Guess what? Those people love this team. Well, maybe not this particular version of this team, but I can tell you with certainty that the people who are mad as hell right now were as into this group during the run in January and February and March of last year as those of us who are still rooting for wins are, and they felt the ups and downs of the playoff bubble as hard as everyone else. To be at a point now where you can’t enjoy a win like that? That’s supposed to be a basic, fundamental joy of being a fan of this team — of any sports team, honestly — and if this season has taken this from you, I’m sorry.

Now, of course, the opposite applies just as much here, too. If your reaction to people enjoying an overtime win over the Penguins is to get mad and call them stupid or brainwashed or complacent ... then I need you to take a deep breath and realize you’re asking people to basically forget the basic joy of sports fandom: watching your favorite team beat a team you hate.

And then, with that acknowledged, let’s all remember something: we all got into sports fandom because, in theory, it seemed fun. And as we got more invested we stuck with it despite inevitably realizing that it was a bit of a sucker’s bet because every year one team and fanbase gets to have a fun ending to its season and about 30 more have a sad one. So sometimes we have to find ways to enjoy sports that go beyond “are we winning a championship this year?”, which, uh, these Flyers are not.

And since we can’t exactly turn that fan portion of our brain off — Christ, don’t you think we would have already done that if we could? — we have to latch on to whatever helps us keep that enjoyment going. And when a particular season has drained any semblance of actual enjoyment, you just ... you root for whatever’s going to make you feel good.

Or, to rephrase: you root for whatever’s going to make you feel least shitty.

If that’s a win over the Pittsburgh Penguins in a lost year because you enjoy watching your favorite team win games, nice. If it’s a loss that gets you draft position and a couple more ping-pong balls and maybe adds a teeny tiny bit to the team’s long-term championship equity because at the end of the day that’s still what matters most? I get that. If it’s an embarrassing blowout that makes the team and coaches and front office look bad and makes it more likely that any of them will lose their jobs because you’re just so fucking sick of seeing them? Power to you.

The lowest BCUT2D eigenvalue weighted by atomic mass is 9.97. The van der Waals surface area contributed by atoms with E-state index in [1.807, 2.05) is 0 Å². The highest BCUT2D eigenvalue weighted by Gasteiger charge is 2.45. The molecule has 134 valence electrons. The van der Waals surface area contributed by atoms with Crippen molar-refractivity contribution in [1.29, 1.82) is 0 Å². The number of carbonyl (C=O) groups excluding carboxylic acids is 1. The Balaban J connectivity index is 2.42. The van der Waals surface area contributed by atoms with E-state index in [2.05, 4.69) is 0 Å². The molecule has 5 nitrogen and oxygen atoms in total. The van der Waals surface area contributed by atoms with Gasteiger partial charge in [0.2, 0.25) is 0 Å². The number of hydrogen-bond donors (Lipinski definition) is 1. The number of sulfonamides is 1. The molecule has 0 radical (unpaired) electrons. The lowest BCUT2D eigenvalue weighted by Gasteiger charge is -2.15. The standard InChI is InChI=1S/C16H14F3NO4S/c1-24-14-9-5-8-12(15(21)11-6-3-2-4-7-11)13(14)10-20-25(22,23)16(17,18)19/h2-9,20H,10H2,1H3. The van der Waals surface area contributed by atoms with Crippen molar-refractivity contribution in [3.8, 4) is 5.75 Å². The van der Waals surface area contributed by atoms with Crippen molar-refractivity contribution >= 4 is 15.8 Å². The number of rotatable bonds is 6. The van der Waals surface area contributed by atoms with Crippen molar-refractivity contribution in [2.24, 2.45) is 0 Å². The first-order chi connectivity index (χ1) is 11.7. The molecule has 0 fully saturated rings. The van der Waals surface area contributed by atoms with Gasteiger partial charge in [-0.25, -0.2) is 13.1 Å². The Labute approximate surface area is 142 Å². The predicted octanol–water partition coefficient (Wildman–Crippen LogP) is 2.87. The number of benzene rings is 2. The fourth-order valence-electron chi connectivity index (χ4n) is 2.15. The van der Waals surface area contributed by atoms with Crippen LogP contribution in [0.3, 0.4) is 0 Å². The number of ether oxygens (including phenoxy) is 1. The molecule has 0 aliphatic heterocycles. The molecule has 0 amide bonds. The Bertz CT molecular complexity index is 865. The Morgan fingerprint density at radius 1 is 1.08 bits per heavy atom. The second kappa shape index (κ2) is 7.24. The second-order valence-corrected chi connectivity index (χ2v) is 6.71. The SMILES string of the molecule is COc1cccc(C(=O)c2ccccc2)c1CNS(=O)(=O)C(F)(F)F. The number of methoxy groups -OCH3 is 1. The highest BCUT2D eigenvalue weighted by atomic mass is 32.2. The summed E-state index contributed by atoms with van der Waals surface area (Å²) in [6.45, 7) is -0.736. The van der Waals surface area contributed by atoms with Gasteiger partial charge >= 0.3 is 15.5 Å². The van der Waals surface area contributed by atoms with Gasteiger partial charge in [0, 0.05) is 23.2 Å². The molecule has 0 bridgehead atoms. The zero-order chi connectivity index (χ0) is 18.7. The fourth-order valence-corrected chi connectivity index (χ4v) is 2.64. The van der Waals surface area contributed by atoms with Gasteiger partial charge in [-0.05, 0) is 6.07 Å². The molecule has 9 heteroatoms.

At the risk of sounding dramatic here (let’s keep the perspective that we’re talking about watching a game here), we’re all just trying to survive this season, because, again, most of us can’t look away or detach because our brains are all poisoned with sports fandom, more specifically Flyers fandom. And while we are all going to survive it — just 13 more games!!! — we are not all going to feel the same way as everyone else does. We are not all going to feel the same emotions as other people.

And that’s fine. It’s totally fine. As long as you’re not being a flagrant dick to people, or talking to them with abusive or bigoted language (which you should not be doing at all! Ever! Let alone in response to a sports outcome!), really, who cares what other people think?

We are in this to be happy. And when the circumstances make it impossible to be happy, we pivot to being in this to not be sad. In a lost season on the heels of a mostly-frustrating past decade, that’s going to manifest itself in many different ways for different people. Do whatever you have to do, and if you’re happy or sad or mad and you see other people who aren’t as happy or sad or mad as you are, maybe just ... let them be that, because it’s what they need to do to get through this miserable season. Don’t make other people feel like shit for their response to a sporting event, because the Flyers have already made us do that enough this season.

We’ve got 13 more games before we can spend the entire long offseason talking about what the right path forward is. As long as you’re cool to your fellow fans about it, do whatever you have to to get there.